by our Director, Raffaele Crocco.

“Ukraine is alive and fighting” President Zelensky’s words to the US Congress were like thunder, like the roar of a cannon. Dressed as a soldier on the front line, the Ukrainian leader left the country for the first time since the Russian invasion began 302 days ago. The time in this new phase of the war is stretching and making the profile of the confrontation increasingly uncertain.

Ukraine needs weapons not only to resist: it wants to defeat Putin and Russia militarily, to be strong at the future negotiating table. Thus, speaking to a US Congress that is changing its majority – becoming more Republican and less willing to help the Ukrainians – he seeks consensus and more weapons, explaining that ‘Russia could invade other countries. It is a terrorist country. We must stop it.” A speech that seems to gain consensus: the United States has other military aid of 1.8 billion dollars ready. This could be the supply of Patriot missiles and bombs for aircraft.

While Zelensky was talking, Putin did not remain silent. Speaking to his generals and Russian political leaders at an enlarged meeting of the Defence Ministry Collegium, the Kremlin chief explained that ‘the objectives of the special operation will be achieved and security will be guaranteed in all Russian territories’. Putin also announced that the Sarmat intercontinental missiles will be put on alert: ‘It is well known that the military potential and capabilities of almost all major NATO countries are actively employed against Russia’. There was no shortage of nationalist rhetoric: ‘Our soldiers,’ he said, ‘are fighting valiantly, as did those who fought against Napoleon and Hitler’. For the first time, Putin also used the word ‘war’, talking about the invasion of Ukraine. He did so in a video, referring to the possibility of ‘reaching the end of the war as soon as possible’. By a law he himself wanted, the word ‘war’ is forbidden in Russia. Thus, Nikita Yuferev, a St Petersburg city councillor, thought it best to denounce him for ‘spreading falsehoods about the actions of the Russian army’.

Be that as it may, these are words that give the exact distance between Moscow and Kyiv. The war will continue throughout the winter, experts are certain. The Russian army continues to concentrate its efforts in the directions of Bakhmut and Avdiika, in the southeast of the country, to improve supply lines and prepare new offensives.

There are no major results. These are small manoeuvres and minimal consolidations, while the bombardment of cities and infrastructure continues. The situation of the civilian population remains heavy. Two thirds of Ukraine are effectively in darkness, without heating and with hospital facilities in constant emergency. In the last few days it is Kiev that is experiencing the most difficult situation. The damage to networks and equipment caused by the Russian bombardment is extensive. Sixty per cent of the transformers,” explains the Yasno electricity company, “have been destroyed and there are no changes for the better. There are areas that receive light for about five hours a day. Others have light for two to three hours a day. And some have been without light since the last bombardment. The city cannot receive power from the country’s electricity system due to damage to high-voltage equipment. The grid cannot function when 60% of the transformers are missing. It is impossible to supply electricity in places where there is no equipment’. In Mariupol, which has been occupied for months, the Russians are demolishing the municipal theatre. ‘A terrible way,’ claims the exiled mayor, Andryushchenko, ‘to destroy our identity’.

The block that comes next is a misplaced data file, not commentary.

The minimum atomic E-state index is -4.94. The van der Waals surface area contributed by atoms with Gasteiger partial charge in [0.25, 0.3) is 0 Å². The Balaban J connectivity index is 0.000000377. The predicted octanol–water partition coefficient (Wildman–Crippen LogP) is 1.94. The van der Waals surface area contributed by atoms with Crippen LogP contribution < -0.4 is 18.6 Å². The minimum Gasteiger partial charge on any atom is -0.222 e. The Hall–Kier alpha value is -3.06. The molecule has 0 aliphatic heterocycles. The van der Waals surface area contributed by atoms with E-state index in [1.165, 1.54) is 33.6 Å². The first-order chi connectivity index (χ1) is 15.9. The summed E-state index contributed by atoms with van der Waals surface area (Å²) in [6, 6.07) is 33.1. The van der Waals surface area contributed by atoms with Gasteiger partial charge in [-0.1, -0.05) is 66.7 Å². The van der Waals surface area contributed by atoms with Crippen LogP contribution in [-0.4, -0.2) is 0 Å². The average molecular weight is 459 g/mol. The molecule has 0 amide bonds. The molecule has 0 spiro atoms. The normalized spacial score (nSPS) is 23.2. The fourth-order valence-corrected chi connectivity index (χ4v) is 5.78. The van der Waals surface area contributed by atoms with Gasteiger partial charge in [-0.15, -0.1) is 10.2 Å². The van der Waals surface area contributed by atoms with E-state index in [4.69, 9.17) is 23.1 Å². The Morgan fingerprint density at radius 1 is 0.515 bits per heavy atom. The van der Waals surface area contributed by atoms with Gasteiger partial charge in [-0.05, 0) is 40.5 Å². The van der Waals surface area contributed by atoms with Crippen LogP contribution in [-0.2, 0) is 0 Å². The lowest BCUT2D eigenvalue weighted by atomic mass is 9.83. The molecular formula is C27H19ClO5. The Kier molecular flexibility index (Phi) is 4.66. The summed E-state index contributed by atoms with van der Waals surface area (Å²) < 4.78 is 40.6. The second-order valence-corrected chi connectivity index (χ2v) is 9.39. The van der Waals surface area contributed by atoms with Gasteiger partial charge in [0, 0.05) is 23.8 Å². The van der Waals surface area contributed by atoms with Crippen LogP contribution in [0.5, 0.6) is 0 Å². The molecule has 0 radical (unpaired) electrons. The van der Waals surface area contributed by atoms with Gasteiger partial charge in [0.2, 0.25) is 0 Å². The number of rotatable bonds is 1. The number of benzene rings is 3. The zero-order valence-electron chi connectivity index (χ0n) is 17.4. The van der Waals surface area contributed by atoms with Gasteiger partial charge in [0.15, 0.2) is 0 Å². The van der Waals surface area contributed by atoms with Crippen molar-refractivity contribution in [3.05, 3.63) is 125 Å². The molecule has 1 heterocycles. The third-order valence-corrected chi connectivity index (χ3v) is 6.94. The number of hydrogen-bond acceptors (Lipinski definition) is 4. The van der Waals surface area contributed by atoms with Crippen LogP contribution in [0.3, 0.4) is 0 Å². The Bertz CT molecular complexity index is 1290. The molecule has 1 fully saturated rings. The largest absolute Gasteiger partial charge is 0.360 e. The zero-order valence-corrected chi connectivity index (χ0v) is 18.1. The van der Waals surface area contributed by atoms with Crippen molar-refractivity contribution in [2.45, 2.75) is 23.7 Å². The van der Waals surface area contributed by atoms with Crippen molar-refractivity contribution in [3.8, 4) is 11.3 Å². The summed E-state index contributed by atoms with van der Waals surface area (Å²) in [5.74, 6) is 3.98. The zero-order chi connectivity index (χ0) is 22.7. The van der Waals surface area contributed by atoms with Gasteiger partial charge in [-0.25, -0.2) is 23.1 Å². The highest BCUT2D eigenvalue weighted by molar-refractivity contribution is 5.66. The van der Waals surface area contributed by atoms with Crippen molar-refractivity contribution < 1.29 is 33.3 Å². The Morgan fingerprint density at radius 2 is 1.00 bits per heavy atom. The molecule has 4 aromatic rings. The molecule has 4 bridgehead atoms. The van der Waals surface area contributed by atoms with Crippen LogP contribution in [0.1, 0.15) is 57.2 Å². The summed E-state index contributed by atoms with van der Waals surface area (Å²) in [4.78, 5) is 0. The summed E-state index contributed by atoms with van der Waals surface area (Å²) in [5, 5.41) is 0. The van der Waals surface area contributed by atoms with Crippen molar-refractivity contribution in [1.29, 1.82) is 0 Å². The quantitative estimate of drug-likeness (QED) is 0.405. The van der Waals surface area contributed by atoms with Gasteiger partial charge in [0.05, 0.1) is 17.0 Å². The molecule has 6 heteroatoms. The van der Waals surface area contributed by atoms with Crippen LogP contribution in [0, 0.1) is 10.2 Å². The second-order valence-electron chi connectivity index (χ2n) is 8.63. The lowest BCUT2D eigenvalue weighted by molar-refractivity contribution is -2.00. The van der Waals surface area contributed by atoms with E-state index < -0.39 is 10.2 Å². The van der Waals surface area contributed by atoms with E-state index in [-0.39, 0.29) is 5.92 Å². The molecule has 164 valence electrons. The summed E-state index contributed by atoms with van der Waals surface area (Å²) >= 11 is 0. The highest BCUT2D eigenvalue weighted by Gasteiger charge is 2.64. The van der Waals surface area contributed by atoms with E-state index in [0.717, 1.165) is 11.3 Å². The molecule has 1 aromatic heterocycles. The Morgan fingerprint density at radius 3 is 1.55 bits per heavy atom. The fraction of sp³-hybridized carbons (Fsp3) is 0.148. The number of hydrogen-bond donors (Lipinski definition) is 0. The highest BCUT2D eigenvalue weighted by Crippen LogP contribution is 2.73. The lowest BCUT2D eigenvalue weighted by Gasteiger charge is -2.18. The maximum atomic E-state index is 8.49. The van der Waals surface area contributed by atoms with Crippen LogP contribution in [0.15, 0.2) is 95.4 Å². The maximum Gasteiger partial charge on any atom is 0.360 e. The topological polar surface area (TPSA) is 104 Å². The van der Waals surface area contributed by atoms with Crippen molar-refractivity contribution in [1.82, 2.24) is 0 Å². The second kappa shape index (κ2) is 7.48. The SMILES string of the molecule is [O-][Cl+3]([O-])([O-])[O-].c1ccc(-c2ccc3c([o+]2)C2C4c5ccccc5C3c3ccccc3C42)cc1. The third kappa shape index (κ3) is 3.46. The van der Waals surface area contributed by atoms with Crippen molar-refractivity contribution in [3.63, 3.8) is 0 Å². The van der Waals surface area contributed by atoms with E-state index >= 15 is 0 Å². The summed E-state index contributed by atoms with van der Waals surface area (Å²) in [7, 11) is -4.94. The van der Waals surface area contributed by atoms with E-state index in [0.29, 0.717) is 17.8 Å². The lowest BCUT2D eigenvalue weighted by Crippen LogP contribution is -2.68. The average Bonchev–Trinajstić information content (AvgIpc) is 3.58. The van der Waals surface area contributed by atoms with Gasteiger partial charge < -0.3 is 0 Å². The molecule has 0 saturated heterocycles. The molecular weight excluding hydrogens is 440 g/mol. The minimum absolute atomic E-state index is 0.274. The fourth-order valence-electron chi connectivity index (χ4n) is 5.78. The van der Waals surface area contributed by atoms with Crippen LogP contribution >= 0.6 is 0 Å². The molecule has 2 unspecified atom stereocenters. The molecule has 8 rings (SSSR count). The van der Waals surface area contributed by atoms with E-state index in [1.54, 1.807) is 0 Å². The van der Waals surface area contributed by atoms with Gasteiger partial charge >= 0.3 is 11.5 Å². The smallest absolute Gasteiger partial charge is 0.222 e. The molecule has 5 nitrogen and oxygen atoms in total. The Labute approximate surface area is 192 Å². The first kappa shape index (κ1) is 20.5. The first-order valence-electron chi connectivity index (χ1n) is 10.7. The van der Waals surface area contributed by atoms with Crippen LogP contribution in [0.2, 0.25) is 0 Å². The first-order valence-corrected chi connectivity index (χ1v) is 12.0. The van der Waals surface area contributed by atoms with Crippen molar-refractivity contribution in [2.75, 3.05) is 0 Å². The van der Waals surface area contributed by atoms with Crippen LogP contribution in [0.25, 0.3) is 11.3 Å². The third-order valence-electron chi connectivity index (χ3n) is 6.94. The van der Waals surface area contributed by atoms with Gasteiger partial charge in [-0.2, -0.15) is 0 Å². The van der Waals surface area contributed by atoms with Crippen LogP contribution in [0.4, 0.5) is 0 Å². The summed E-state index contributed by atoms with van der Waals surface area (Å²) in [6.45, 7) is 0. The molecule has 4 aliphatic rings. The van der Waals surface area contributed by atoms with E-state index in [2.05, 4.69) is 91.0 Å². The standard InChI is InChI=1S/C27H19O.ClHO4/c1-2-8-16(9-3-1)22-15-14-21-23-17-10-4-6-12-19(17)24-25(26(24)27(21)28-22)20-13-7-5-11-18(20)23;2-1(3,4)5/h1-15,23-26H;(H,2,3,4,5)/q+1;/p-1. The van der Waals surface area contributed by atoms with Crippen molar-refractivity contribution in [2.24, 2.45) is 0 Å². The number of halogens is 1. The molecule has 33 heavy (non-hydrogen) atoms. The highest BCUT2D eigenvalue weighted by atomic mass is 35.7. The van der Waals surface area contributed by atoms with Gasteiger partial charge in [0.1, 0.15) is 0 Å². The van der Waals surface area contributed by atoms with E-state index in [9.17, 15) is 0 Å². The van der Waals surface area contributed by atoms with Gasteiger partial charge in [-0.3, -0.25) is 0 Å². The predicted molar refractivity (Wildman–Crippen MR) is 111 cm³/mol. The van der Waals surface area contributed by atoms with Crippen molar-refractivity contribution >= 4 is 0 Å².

In this context, there are no positive signs as far as diplomacy is concerned, quite the contrary. Zelensky reiterated a clear concept: ‘this war,’ he said from the US, ‘we can win it, we want to win it’. Putin, for his part, let it be known that negotiations are at a standstill because ‘Kyiv has not changed its position in the slightest in recent months’. On the international level, a China that half-heartedly calls for a ‘political solution to the war’ is echoed by Biden from the United States, saying ‘Putin does not want an end to the war’ and the Polish president, Andrzej Duda, who speaks of the ‘end of Europe if Putin wins the war’.

No sign of peace, no sign of negotiation. And in the meantime people continue to die: according to the Children of War portal, 450 children have died since the day of the invasion, 863 have been injured. For them, there will be no future.


Cover image: Mark Steele, 2010, Ukraine (Flickr – some rights reserved)